It is possible at step 52 to segment the population of parts into sub-populations that contain parts of greater and lesser degrees of deformation across the principal components of variation. FIG. 5 illustrates histograms of the error along each of the three principal component of error dimensions 42,44,46 of the error maps for parts 23-32. Each of the parts 23-32 is assigned a value of low, medium or high for each of the principal components 42,44,46. Using known clustering techniques, it is then possible to reconstruct representative error maps from the principal components that represent each of the sub-populations of parts. As an example, by choosing the modal coordinate value along each of the eigenvectors, one may define at step 54 a typical part shape by computing a representative error map of a typical part 56, as illustrated in FIG. 6. The typical part 56 is illustrated in FIG. 6 as applied to the nominal part 12 shown in phantom. One may apply the representative error maps to nominal parts to create representative parts for each sub-population. These representative parts model the shapes of the sub-populations of parts from which their error maps are derived. These representative parts provide the opportunity to understand the nature of the deformations that may be expected in a full population of parts.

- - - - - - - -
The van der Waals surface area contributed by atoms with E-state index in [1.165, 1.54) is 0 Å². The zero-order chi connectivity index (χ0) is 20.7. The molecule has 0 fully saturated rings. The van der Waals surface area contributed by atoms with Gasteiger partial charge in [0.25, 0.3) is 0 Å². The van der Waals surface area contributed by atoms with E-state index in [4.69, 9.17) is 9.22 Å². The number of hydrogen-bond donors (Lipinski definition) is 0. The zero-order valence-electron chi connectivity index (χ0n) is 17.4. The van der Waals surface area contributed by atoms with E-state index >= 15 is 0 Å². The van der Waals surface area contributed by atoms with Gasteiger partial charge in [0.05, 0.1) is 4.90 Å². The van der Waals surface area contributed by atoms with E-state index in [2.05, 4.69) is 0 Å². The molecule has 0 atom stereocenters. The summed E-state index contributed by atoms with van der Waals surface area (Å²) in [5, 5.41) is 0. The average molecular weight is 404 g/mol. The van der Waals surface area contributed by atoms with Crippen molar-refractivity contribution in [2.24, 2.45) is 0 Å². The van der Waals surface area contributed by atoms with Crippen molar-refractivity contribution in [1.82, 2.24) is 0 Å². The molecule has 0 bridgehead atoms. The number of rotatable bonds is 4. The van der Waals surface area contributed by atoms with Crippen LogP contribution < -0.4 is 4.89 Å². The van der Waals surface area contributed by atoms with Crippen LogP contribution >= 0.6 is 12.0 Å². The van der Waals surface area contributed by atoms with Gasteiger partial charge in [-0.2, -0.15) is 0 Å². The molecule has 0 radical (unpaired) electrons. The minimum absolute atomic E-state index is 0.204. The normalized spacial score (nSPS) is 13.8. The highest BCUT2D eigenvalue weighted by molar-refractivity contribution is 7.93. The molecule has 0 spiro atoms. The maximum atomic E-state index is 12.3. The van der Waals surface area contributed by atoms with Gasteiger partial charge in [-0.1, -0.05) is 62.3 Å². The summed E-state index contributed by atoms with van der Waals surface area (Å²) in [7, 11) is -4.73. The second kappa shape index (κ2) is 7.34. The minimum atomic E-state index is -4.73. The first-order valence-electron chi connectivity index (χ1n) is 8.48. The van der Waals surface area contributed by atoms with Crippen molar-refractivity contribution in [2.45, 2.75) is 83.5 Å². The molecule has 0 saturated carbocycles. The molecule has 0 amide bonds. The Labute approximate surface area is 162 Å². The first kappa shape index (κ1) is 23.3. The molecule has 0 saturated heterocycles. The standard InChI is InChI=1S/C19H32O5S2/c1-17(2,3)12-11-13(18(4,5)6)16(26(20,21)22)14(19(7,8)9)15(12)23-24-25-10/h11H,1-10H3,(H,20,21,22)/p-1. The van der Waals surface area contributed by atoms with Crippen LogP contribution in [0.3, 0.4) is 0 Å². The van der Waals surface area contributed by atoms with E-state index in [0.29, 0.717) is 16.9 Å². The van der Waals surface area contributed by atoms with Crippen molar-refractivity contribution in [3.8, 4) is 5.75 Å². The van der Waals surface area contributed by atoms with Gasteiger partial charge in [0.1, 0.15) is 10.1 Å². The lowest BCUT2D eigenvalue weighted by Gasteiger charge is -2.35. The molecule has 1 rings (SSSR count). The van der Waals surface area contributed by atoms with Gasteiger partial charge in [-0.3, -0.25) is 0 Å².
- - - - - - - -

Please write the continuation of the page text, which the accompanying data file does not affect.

The representative parts allow several interesting and novel applications in the manufacturing shop floor environment. For example, it is possible at step 58 to generate numerical control tool paths from each of these representative parts. These tool paths may be used to control secondary processes on the sub-population represented by each representative part. For example, a set of tool paths may be constructed for the typical part 56 shown in FIG. 5. Creating tool paths for each of the part sub-populations facilitates improved control of the locations at which secondary numerical controlled processes are performed on the parts. Even if the tool path is not conveniently controlled by a numerical control process, alternative downstream processes may be selected at step 74 for the different sub-populations of parts.
At step 60, the representative error maps made from the principal components are used to identify a set of measurement locations which efficiently determine the sub-population of a given production part. This is illustrated in FIG. 7 where measurement locations 64,66,68 are selected for subject part 62. The number of measurement locations may be substantially smaller than the number of measurement locations originally used to characterize the population.